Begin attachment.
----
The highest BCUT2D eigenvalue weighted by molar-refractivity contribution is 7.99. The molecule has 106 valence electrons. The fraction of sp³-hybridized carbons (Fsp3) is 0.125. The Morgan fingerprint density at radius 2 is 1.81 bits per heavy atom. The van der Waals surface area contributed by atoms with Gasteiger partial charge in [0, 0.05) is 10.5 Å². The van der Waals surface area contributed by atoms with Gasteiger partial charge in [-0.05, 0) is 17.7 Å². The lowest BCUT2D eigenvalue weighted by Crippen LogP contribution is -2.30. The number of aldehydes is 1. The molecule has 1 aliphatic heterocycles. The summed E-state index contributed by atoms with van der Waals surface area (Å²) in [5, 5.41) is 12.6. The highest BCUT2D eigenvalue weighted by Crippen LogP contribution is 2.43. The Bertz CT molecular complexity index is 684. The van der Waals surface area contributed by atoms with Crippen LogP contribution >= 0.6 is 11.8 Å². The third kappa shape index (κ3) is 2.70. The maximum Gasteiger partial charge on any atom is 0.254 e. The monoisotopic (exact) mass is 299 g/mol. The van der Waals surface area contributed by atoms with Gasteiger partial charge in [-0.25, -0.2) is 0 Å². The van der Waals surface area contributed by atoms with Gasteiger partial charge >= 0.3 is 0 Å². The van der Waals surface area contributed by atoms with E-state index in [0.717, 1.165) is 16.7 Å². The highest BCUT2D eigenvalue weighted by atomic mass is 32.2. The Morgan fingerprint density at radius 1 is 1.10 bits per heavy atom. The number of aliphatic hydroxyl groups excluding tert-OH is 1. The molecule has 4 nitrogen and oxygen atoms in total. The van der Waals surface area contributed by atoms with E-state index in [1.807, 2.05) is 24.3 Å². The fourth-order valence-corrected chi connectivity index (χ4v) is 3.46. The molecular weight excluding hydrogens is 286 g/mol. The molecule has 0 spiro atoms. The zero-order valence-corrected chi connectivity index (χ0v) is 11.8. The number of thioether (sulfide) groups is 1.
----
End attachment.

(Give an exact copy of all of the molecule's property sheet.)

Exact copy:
The highest BCUT2D eigenvalue weighted by molar-refractivity contribution is 7.99. The molecule has 106 valence electrons. The fraction of sp³-hybridized carbons (Fsp3) is 0.125. The Morgan fingerprint density at radius 2 is 1.81 bits per heavy atom. The van der Waals surface area contributed by atoms with Gasteiger partial charge in [0, 0.05) is 10.5 Å². The van der Waals surface area contributed by atoms with Gasteiger partial charge in [-0.05, 0) is 17.7 Å². The lowest BCUT2D eigenvalue weighted by Crippen LogP contribution is -2.30. The number of aldehydes is 1. The molecule has 1 aliphatic heterocycles. The summed E-state index contributed by atoms with van der Waals surface area (Å²) in [5, 5.41) is 12.6. The highest BCUT2D eigenvalue weighted by Crippen LogP contribution is 2.43. The Bertz CT molecular complexity index is 684. The van der Waals surface area contributed by atoms with Crippen LogP contribution >= 0.6 is 11.8 Å². The third kappa shape index (κ3) is 2.70. The maximum Gasteiger partial charge on any atom is 0.254 e. The monoisotopic (exact) mass is 299 g/mol. The van der Waals surface area contributed by atoms with Gasteiger partial charge in [-0.25, -0.2) is 0 Å². The van der Waals surface area contributed by atoms with Gasteiger partial charge >= 0.3 is 0 Å². The van der Waals surface area contributed by atoms with E-state index in [0.717, 1.165) is 16.7 Å². The highest BCUT2D eigenvalue weighted by atomic mass is 32.2. The Morgan fingerprint density at radius 1 is 1.10 bits per heavy atom. The number of aliphatic hydroxyl groups excluding tert-OH is 1. The molecule has 4 nitrogen and oxygen atoms in total. The van der Waals surface area contributed by atoms with E-state index in [1.807, 2.05) is 24.3 Å². The fourth-order valence-corrected chi connectivity index (χ4v) is 3.46. The molecular weight excluding hydrogens is 286 g/mol. The molecule has 0 spiro atoms. The zero-order valence-corrected chi connectivity index (χ0v) is 11.8. The number of thioether (sulfide) groups is 1.